IFRC


Interview with Mrs. Keiko Ogura

Keiko Ogura was eight years old in 1945 when she witnessed the aftermath of the atomic bomb on Hiroshima. Her family home was just a few kilometers away from the centre of the explosion. We put out a call on Facebook to crowdsource questions related to her experiences in 1945 and how that has affected her life and work. The following questions were received.

Soumaya: Could you describe what happened to you on 6 August 1945?

I was eight years old, a second-year student at the National School. When the atomic bomb was dropped I was in Ushita Town, 2.4km north of the hypocenter. One of my older brothers, a fifth-year elementary student, had been evacuated, and my other older brother, a junior high school student, was involved in agricultural work north of Hiroshima Station as a mobilized student. My father had said: "Something doesn't feel right. Don't go to school today.” So I was all alone on the road on the north side of our house.

Suddenly, I was engulfed in a dazzling flash of light, and the tremendous blast that followed slammed me to the ground. The straw roofs of the neighbouring houses burst into flames. When I went back to the house, I found that everything inside was destroyed, the ceiling and roof tiles had been blown away, and the doors and window panes were shattered into hundreds of pieces and sticking out of the walls and pillars. But thankfully my family inside the house only suffered minor injuries.

Rain started to fall immediately after that. I went outside, and my clothes were dampened by the sticky black rain.

My brother finally came home, with burns on his face and hands. He said: "Hiroshima is a sea of fire.” I went outside to look at the city from the hill.

It was then that I came across a line of people, their clothes in tatters, with burns, seriously injured, fleeing the city. These people had charred hair, faces and lips swollen and blackened with soot, and they were covered in blood. Most of the people in this silent procession of ghost-like figures were soldiers or students; some of them ended up bent over and others lay down on the stone steps along the road. The whole area was filled with seriously injured people on the brink of death.

I found out later that the reason that people were fleeing up there was that the area around the nearby shrine was being used as an emergency aid station. However there was no sign of anyone who looked like a doctor, just one soldier with a bucket, applying something like zinc oxide oil to the injured with a brush. After that, seriously injured people died every day, and were carried to the park, which was being used as a temporary site for cremating the dead. My father and members from the civil defence unit cremated more than seven hundred corpses.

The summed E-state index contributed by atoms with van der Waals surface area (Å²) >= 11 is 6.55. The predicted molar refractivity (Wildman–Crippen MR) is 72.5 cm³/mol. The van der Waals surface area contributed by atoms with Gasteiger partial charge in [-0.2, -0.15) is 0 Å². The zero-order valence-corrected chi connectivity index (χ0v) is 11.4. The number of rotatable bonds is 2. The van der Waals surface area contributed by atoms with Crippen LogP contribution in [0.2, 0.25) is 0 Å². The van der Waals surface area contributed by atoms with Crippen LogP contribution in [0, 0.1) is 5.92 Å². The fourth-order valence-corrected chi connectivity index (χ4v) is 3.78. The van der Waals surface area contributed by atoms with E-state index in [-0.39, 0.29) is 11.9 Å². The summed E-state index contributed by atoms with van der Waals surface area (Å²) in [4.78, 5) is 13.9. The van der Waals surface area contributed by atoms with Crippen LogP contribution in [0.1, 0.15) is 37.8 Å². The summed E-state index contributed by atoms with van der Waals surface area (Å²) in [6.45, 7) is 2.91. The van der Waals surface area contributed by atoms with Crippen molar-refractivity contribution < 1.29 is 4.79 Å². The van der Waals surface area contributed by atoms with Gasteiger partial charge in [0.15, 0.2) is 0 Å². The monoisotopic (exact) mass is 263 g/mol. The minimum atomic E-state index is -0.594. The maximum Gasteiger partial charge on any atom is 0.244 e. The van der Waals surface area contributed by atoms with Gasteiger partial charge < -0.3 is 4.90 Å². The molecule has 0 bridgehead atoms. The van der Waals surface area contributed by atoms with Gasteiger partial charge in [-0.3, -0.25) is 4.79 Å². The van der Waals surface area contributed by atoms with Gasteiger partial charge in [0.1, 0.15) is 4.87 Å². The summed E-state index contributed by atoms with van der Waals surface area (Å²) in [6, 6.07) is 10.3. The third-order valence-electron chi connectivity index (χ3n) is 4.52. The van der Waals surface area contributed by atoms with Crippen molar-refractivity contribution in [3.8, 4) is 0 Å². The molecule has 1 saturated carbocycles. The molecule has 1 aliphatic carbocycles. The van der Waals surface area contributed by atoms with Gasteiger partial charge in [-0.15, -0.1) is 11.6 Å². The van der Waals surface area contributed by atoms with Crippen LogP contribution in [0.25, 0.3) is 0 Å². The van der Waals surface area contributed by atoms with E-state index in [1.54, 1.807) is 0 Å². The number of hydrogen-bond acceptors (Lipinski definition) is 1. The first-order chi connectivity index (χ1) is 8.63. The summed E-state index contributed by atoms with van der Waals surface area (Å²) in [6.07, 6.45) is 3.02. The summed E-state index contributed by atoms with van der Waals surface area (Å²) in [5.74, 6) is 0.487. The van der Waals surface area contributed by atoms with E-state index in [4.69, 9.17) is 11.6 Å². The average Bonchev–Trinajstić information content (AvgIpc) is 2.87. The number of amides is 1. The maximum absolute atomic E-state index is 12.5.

As I was walking someone on the ground suddenly grabbed my ankle. From around my feet, a weak voice said "Give me water". A woman covered in soot and blood was clinging to me desperately. I ran home, got some water from our well, and carried it to the dying people. Immediately after drinking the water, a number of those people suddenly slumped, and died right before my eyes. Shocked and trembling with fear, I regretted giving them water. I was so young, I did not know that it was said at the time that we were not supposed to give water to people with serious burns. I vowed never to tell anyone about what happened that day. My memory of that day remained with me as a nightmare even decades later.

My half-collapsed home was crowded with injured relatives, friends and neighbors. My older sister was crying as she removed with tweezers shards of glass that were stuck in my uncle's back. Flames had spread to the mountain behind our house, and Hiroshima continued to burn throughout the night.

On August 7, I looked down over the city again. Burnt ruins spread as far as the eye could see, and I could pick out the remains of a number of buildings including the department store Fukuya and the former Chugoku Shimbun building. The sea that I could see beyond that felt so close that I could touch it. Smoke from cremations rose up from the park nearby. From that day, I climbed those stone steps every day and continued to gaze over the city of Hiroshima.